Occupy Wall Street: An Opportunity for Corporate Leadership
By: Deidre H. Campbell
Wall Street protestors cannot be dismissed as a mob in the streets. It’s a massive, growing demonstration of frustration. And, unfortunately, a lot of people in this country have good reason to be angry. They didn’t cause the economic crisis. But it’s sure impacting their ability to get jobs.
While Occupy Wall Street takes to the streets in 250 cities around the world, the financial services industry and Washington seemingly take no action. Even more frustrating is that the dialogue on Occupy Wall Street undermines its efforts as lacking messages and focus without making the larger connection.
The point is that it’s happening at all.
The energy of Occupy Wall Street is being wasted on inarticulate outrage, because it’s leaderless. The protesters, along with many in the general public, are crying out for someone to help them understand why the debt-ceiling problem remains unsolved, when the job market will recover, and where symbols of hope can be found.
We do have some great leaders in financial services that could credibly take action, grab the leadership mantle and provide solutions. Treat the entire situation like a sustained crisis, and the classic communication steps come into play – (1) apologize, (2) address the problem, and (3) make sure it doesn’t happen again.
· Apologies can be tricky. A mere acknowledgment would go a long way in assuaging the wounded. These people are, after all, customers and hopefully future customers. They need to know that financial services institutions are committed to bringing their respective companies and especially their customers though this difficult period. Think Obama March 2008, bravely taking the race issue on front and center and then putting it behind everyone in the campaign. Look the issues dead in the eye and then move forward.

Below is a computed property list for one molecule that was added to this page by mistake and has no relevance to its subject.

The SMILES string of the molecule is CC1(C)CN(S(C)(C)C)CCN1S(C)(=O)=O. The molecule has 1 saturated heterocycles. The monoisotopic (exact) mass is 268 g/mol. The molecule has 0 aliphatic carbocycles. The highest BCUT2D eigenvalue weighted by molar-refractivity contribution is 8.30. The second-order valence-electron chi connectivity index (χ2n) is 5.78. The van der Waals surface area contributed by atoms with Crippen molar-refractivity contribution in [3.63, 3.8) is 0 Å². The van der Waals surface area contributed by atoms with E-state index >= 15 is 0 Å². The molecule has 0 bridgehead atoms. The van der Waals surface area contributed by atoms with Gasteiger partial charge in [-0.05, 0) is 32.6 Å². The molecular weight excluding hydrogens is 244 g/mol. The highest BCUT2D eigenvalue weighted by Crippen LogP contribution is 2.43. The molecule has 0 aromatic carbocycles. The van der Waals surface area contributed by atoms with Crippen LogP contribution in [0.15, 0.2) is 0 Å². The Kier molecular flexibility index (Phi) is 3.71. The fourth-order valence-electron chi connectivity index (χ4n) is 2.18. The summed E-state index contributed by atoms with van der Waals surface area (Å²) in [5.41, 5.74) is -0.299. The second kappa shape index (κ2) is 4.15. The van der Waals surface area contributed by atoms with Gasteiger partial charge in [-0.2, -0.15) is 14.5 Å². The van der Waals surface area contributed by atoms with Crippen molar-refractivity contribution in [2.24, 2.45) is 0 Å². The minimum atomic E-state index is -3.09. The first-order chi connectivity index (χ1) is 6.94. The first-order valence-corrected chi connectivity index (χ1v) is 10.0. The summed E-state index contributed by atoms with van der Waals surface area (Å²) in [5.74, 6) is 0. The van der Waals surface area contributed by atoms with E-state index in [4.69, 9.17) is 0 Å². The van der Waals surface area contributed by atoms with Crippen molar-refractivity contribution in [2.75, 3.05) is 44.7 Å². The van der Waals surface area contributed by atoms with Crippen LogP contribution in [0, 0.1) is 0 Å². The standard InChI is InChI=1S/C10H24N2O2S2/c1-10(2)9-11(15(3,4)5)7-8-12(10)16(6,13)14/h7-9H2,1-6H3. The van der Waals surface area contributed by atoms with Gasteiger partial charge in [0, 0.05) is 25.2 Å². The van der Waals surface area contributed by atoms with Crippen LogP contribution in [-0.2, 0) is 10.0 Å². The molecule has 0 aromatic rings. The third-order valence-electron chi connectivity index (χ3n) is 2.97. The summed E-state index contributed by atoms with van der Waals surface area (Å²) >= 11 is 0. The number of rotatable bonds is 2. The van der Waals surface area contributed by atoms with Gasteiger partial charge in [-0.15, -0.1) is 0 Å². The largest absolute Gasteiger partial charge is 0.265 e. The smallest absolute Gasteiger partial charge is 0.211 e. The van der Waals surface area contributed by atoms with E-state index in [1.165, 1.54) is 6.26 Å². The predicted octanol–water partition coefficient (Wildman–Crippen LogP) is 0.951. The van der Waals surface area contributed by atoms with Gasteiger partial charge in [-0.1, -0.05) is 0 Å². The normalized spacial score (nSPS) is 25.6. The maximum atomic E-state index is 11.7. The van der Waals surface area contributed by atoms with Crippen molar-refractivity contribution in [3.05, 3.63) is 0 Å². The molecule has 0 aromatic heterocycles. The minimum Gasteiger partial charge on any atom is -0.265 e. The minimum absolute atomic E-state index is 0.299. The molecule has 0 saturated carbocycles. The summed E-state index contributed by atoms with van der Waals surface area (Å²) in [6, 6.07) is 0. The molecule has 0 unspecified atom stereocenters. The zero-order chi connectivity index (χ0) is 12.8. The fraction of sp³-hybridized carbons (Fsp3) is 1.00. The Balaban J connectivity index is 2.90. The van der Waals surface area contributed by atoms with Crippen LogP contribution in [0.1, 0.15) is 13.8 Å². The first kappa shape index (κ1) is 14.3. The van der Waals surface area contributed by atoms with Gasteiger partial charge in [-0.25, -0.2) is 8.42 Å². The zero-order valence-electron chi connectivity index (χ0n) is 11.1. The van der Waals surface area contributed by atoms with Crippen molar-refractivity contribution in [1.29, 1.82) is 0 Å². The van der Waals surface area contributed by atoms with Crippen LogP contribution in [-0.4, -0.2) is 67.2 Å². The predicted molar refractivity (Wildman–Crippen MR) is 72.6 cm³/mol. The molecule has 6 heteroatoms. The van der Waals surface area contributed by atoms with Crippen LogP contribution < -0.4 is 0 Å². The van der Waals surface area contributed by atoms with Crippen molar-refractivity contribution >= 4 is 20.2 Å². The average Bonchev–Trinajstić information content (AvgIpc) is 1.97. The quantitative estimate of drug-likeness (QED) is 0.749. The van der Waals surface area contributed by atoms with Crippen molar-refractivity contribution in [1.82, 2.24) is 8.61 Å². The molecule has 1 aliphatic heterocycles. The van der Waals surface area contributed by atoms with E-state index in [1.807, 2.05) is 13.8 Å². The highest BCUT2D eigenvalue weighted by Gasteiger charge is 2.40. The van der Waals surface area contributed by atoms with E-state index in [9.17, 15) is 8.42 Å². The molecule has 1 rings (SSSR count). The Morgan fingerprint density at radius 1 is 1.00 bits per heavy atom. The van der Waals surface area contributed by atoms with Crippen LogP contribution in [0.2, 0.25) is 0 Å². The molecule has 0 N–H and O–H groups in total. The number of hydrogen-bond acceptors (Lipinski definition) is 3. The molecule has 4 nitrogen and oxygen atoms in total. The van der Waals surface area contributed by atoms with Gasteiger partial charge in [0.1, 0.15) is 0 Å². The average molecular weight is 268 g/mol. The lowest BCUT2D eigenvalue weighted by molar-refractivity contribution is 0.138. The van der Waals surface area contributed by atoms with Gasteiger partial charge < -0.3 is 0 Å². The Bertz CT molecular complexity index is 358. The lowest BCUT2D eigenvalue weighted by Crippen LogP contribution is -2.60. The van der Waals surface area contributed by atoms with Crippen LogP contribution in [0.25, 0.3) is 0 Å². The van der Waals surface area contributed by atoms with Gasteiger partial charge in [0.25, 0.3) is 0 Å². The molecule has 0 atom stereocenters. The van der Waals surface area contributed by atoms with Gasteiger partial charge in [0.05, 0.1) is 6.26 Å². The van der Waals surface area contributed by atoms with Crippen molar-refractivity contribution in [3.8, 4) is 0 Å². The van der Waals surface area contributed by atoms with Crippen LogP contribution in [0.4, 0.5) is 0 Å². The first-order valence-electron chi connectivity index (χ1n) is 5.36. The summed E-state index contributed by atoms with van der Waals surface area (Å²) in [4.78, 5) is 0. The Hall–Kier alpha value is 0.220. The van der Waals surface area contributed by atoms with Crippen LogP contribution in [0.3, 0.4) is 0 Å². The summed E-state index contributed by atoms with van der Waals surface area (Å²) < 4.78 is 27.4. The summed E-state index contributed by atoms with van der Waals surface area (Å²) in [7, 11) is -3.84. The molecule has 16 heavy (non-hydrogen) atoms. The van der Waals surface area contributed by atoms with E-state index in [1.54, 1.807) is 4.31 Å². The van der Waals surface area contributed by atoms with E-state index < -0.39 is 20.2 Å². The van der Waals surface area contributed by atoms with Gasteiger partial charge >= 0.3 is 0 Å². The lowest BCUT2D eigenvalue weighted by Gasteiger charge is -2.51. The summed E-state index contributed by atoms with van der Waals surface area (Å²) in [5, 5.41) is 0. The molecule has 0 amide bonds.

· Addressing the problem will be far more complicated. While Occupy Wall Street has now expanded to mean “mad about everything”, the initial movement was able to cast a net around why this movement and why now. Too many student loans. No jobs to pay them back. Taking these two concerns as the premise of the movement, we can begin to address them through education and action.
· Macro-economic Schooling: Consider that Occupy Wall Street is a microcosm of society. It is pretty clear that the demonstrators do not understand the global financial dynamics that are causing the drag on recovery. This is clear in their accusations heralded at the vaguely defined “Wall Street.” A financial education program that was honest, direct and delivered with straightforward language would be appreciated by everyone – far beyond the protestors. With greater understanding of domestic and global economic conditions, individuals can make better judgments for gauging progress and assessing the role of government and private sector in the progress.